Hitting the pool on a hot day helps keep a cool head and the energies flowing – thus staying near or in water is sound advice during the summer months in the city, both for residents and visitors.

Berlin, which can heat up like an oven on many an August day, thankfully features a number of recreational open-air pools sprinkled all across town. As afternoons can be busy, the seasoned water enthusiast enjoys a cool dip in the morning hours, when the water is fresh and the personnel is relaxed.

There is no doubt that German pool attendants will always find a rule to point out, so make sure you book your ticket, store away your bag safely in a locker and keep out of the fast lane (that is, if you don’t consider yourself a fast swimmer).

As many others, I had lost out on the most rewarding urban summer activity over the pandemic years, and this spring featured a much belated comeback. At my first outdoor dip, I made the acquaintance of a phenomenon which was new to me: There is now a lane officially dedicated to people who consider themselves “fast swimmers” at my local pool. On detecting the sign, my lips formed a soundless “Oh”, as I dutifully scanned the pool for another unoccupied lane. However, there was none. Now, I obviously can’t blame people who have been quicker to get up and rush to the poolside than me, but I do admit I dislike the feeling of swimmers in hot (or in this case, cold) pursuit, literally on my heels, prone to splashy overtaking manoeuvres, etcetera. What was to be done?

Cornelia Brelowski: Swimming Rules

Relaxing at Schlachtensee lake. © visumate, Photo: Thomas Kakareko

I thought to myself – why not use the as yet unoccupied fast lane for as long as nobody else claims it? And into the blissful cool water I went, breathing deeply and starting my meditative strokes, all by myself and in my own rhythm. What a relief, I thought, that this is again possible – albeit at a whopping price of € 5,50. No matter the inflation, a swim is always worth it – immersed in cool water and surrounded by trees and green, you soon can truly forget that you are in the middle of a capital.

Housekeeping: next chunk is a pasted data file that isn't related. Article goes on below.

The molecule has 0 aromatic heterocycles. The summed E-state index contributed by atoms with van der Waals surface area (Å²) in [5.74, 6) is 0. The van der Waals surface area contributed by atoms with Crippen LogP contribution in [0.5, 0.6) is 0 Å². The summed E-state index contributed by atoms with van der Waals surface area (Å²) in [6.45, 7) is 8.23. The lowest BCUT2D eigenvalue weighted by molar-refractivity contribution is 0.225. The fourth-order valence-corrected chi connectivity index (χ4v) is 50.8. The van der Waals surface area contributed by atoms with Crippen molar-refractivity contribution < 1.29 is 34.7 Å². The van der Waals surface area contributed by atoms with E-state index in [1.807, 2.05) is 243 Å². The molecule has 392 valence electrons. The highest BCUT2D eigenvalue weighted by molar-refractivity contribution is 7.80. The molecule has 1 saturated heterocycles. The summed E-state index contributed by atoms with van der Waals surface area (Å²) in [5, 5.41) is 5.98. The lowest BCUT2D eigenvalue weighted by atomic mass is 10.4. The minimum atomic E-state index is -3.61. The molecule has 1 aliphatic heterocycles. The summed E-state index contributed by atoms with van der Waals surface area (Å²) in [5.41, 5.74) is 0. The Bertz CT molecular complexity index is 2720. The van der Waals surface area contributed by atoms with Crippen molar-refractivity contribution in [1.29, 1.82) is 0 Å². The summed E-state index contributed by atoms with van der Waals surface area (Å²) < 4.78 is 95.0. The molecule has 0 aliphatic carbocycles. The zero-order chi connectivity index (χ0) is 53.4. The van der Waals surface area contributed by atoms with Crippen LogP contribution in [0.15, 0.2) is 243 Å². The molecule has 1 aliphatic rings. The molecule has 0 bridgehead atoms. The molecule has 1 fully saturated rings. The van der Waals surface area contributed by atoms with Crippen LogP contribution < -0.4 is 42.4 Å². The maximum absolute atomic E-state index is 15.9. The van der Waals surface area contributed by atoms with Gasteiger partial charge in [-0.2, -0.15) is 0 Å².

Bliss sometimes is a matter of minutes, and after only a few lengths, each time my head went to the surface I could spot a figure slowly approaching the sign at the head of my illegally conquered lane, and starting to lay out mysterious items and devices at its feet. It was the equivalent of a very serious sport cyclist stepping into gear. So this, I mused, is what an official fast swimmer looks like.

Cornelia Brelowski: Swimming Rules

The Badeschiff pool is part of an inner city beach bar. Photo: visumate

Reaching the end of the lane, I swiftly dragged myself out of the water and said nonchalantly: “This is your lucky day, it’s all yours.” The alleged fast swimmer, strangely smelling of sweat already, looked up from his task a little confused. “Thanks”, said he and, considering myself undefeated, I ambled towards the hot shower – this one at least I would have all to myself.

Berlin Notes: Town of coffee

Photo: Coline Mattée

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